From Molecular Mechanism of RAG1 Mediated Primary Immunodeficiency to Gene Correction
Primary immunodeficiency (PID) include a group of genetic diseases that affect development and function of the immune system. In particular, defects in the RAG genes cause some of the most severe forms of PIDs, with recurrent and severe infections and failure to thrive. Milder forms of the disease may present with autoimmunity and organ damage that dramatically reduce the quality of life and reduce life span. We will use a novel assay to investigate the cellular and molecular bases that account for the variable clinical presentation of RAG deficiency.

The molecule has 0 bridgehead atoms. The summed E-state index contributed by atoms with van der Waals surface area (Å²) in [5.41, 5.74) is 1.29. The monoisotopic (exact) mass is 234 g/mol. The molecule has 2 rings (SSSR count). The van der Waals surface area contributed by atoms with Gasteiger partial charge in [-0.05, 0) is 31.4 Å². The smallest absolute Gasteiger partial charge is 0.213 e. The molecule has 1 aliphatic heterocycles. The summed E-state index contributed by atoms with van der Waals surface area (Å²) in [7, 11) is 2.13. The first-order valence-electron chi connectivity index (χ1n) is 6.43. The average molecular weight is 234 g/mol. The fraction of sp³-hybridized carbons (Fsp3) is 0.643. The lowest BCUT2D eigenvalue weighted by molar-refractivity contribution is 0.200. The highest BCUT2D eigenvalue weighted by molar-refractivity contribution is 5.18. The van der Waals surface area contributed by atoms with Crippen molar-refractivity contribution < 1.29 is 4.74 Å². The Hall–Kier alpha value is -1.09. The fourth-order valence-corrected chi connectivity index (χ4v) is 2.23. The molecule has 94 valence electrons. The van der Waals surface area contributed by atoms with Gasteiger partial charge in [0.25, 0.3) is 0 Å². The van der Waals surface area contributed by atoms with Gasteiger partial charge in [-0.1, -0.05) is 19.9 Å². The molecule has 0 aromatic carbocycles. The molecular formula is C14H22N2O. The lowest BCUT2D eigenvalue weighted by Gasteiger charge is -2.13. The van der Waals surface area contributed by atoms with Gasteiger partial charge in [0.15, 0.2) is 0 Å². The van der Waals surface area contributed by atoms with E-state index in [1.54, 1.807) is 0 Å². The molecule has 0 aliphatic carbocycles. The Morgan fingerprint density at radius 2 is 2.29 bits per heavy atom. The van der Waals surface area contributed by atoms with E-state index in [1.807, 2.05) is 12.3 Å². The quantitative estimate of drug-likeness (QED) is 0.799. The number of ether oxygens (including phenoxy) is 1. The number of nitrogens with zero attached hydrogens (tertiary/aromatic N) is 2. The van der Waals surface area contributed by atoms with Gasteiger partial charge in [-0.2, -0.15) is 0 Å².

Treatment of RAG deficiency is based on bone marrow transplantation, but mortality and long-term complications remain a significant problem. Gene therapy has been successfully used to treat some severe forms of PID, however leukemia has been observed in several patients as the result of insertion of the normal gene in dangerous areas of the genome. We will use cellular models of human RAG1 deficiency to investigate the ability of engineered proteins to specifically target the RAG1 gene and permit correction of the gene error. If successful, this will represent an important step toward the development of a customized therapy for severe forms of PID.